Ingenuity to fly to Mars with open source software and a smartphone chip


Ingenuity is the newest component of the MARS 2020 mission. And not only because it is the first human device to fly over the surface of Mars, but because of its open source software (the first time it is used on Mars) and by a hardware engine used massively in smart phones.

Perseverance’s successful landing on the red planet is the big news in rocket science so far this year. The mission is key to the arrival of human beings on Mars and the potential subsequent colonization process. Perseverance is the star of the mission as the most advanced rover ever created by man and as a mobile science laboratory in search of microbial life.

In addition to seven main instruments, the rover carries another unique component, Ingenuity. Although it is not designed to support the main scientific mission and is purely a technology demonstration, it can be very important for later missions. It is a drone weighing two kilograms and 1.2 meters in size, which if everything goes as planned will deploy its solar panels to charge its batteries, separate from Perseverance and fly over Mars.

It carries two cameras that will take images in the skies of the red planet, although its objective is not scientific. Its importance lies in that it will be the first time such an air vehicle has been deployed to a planet outside of Earth. Mars has an atmosphere only one hundredth the density of Earth’s air and only one third the gravity of Earth, but scientists say it won’t be an easy task. If it can demonstrate that flying on Mars is possible, it will open the way to other types of exploration with other drones of greater dimensions and possibilities.

Ingenuity: Linux and a Snapdragon SoC

An interview dNASA software engineer Tim Canham with IEEE Spectrum has put us on the track of the details of the software and hardware of this drone. And it is significant because it is the first time that the agency use open source software on the Martian robotic missions and also the first time Linux arrives on Mars.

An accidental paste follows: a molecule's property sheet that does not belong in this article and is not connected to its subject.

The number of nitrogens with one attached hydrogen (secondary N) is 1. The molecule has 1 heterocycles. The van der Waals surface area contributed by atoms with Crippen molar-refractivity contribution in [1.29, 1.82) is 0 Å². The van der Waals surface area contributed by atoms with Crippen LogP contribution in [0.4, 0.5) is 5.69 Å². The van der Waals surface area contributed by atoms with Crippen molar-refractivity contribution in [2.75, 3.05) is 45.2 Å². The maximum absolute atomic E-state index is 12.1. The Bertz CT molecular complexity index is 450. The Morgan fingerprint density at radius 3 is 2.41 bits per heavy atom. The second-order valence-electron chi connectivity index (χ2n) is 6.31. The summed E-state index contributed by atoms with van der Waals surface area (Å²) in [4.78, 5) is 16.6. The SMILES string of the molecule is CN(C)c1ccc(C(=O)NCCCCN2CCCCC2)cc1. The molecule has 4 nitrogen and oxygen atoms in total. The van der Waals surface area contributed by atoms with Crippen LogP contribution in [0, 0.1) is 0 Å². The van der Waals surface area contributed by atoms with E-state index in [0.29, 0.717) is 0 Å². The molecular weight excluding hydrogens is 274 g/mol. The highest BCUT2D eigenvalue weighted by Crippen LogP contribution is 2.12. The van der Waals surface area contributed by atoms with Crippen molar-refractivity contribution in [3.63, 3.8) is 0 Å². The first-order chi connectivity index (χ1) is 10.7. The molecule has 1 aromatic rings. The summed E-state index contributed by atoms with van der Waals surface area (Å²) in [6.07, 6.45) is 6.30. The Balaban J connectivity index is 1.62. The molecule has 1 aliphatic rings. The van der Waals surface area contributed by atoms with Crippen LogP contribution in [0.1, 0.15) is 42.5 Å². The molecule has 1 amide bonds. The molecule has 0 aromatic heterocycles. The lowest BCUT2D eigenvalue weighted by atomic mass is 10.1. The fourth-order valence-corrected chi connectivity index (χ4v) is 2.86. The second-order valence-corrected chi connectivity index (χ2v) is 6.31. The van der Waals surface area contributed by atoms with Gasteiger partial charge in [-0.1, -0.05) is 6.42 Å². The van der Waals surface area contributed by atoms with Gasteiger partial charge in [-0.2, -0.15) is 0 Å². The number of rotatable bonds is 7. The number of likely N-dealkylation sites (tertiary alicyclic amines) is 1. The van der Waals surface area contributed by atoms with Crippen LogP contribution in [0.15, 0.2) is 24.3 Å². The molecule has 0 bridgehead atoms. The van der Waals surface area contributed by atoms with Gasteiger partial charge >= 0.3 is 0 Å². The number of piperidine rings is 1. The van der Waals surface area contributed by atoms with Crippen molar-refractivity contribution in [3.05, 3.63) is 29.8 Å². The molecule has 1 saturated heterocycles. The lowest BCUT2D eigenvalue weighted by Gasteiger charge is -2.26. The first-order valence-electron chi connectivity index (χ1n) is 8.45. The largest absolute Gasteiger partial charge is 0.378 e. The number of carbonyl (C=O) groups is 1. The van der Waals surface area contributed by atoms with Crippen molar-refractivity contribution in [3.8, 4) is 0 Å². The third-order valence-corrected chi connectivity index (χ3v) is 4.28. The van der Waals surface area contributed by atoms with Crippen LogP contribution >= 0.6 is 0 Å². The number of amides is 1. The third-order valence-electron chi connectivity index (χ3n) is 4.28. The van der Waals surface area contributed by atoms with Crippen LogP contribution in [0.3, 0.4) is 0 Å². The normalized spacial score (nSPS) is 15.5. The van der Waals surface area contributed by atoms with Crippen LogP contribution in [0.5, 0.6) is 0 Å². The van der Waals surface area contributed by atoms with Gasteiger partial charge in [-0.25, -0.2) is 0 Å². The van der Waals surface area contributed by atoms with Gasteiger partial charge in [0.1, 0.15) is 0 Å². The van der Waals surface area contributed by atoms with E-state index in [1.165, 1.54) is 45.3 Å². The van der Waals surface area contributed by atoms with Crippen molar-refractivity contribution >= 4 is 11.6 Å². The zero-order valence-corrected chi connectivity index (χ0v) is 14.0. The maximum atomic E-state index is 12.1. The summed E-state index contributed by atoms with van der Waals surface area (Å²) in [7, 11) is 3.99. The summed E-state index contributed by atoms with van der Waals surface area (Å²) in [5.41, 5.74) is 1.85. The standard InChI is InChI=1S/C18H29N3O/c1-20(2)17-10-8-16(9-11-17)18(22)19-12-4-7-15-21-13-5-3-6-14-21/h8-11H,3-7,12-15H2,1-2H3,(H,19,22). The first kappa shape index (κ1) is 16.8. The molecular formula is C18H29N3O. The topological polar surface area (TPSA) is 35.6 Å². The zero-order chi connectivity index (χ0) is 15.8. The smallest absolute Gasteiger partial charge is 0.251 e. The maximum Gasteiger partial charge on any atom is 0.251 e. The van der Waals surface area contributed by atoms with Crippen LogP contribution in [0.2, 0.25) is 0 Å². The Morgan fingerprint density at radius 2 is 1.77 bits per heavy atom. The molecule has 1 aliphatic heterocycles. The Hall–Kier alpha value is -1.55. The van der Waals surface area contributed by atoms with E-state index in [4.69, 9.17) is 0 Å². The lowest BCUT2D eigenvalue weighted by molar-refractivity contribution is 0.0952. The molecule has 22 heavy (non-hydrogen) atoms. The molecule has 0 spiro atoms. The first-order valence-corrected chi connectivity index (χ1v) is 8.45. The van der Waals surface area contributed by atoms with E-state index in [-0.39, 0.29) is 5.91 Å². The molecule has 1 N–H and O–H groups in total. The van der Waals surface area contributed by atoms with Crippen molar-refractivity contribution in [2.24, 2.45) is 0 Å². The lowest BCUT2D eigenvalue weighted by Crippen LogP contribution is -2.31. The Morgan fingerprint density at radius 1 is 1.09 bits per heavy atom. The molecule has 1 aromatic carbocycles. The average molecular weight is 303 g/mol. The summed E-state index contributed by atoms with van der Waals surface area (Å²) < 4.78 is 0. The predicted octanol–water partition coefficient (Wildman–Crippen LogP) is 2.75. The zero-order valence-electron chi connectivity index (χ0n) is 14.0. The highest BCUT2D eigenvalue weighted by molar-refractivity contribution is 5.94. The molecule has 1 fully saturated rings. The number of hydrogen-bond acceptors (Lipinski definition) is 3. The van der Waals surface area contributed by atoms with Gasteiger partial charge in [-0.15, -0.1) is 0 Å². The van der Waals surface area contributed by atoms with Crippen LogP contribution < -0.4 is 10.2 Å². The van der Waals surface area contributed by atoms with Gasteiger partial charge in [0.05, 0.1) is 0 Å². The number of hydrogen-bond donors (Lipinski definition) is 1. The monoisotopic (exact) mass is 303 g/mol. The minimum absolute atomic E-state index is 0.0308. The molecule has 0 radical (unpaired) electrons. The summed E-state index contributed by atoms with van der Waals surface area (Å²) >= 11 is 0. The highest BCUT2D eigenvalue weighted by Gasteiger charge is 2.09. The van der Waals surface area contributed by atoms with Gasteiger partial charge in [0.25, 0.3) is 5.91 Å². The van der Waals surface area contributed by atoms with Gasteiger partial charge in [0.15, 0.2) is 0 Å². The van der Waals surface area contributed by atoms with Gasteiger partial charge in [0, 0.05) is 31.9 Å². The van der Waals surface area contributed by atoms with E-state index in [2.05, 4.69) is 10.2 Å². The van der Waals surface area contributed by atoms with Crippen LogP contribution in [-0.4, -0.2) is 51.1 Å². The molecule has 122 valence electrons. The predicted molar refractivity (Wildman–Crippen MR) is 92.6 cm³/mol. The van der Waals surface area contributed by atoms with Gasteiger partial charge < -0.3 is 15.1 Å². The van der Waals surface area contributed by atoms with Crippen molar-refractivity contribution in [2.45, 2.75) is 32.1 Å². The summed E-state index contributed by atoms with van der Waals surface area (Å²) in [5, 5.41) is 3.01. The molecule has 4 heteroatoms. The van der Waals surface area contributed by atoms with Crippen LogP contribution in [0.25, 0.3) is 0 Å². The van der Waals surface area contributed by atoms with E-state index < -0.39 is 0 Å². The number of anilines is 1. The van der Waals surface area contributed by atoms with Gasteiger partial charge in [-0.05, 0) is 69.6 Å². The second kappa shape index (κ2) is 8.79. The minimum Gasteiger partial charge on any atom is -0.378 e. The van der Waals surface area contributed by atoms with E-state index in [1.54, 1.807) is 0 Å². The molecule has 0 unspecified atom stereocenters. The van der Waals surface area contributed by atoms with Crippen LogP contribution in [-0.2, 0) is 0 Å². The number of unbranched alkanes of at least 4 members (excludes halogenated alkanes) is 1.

The previous Rovers and the current Perseverance use the proprietary VxWorks operating system from Wind River Systems. The thing is, Ingenuity uses hardware based on Qualcomm’s Snapdragon 801 SoC and they didn’t have a VxWorks version for this chip. Instead, it will fly using a combination of Linux and a program based on the frame of Open Source F created in the Jet Propulsion Laboratory (JPL).

This software is powered by open source components that enables rapid development and deployment of spaceflight and other embedded software applications. F ‘has been successfully implemented in various space applications many times before. It is designed, but not limited, to small-scale spaceflight systems such as CubeSats, SmallSats, and now an autonomous helicopter on Mars.

As for the Ingenuity hardware, what to tell you. It is a Qualcomm chipset that we have used on Earth hundreds of millions of users on our phones. NASA’s bet is to use standard commercial hardware (COTS) “Widely available”. It is customized for the drone and, for example, its working frequency is 500 Hz, infinitely lower than how it works on a smartphone.

The use of older hardware is common at NASA. These custom processors require years of design and testing work before being certified for space flight. To get an idea, NASA’s newest general-purpose processor is a variant of the ARM A53 that you surely remember from the Raspberry Pi 3.

Do it yourself…. “It’s kind of a victory for Open Source, because we are flying an open source operating system and open source flight software framework and commercial parts that you can buy in a store if you want to do it yourself one day.”, explains the NASA engineer.

Of course, NASA uses Linux and open source software massively in space research. The agency has released more than 500 projects under its Open Source license and almost before concepts such as free software were articulated, it had already shared much of its code freely under the COSMIC program.

In fact, NASA started the Linux monopoly on supercomputers with the first Beowulf deployed at the Goddard space flight center. It used 16 Intel 486DX processors and 10Mbps Ethernet and while its speed was very limited compared to current ones, it cost only a few thousand dollars and showed that you could build supercomputers on a small budget and Linux. Now, Ingenuity aims to demonstrate that great results can be achieved using inexpensive commercial hardware combined with Linux and open source software.



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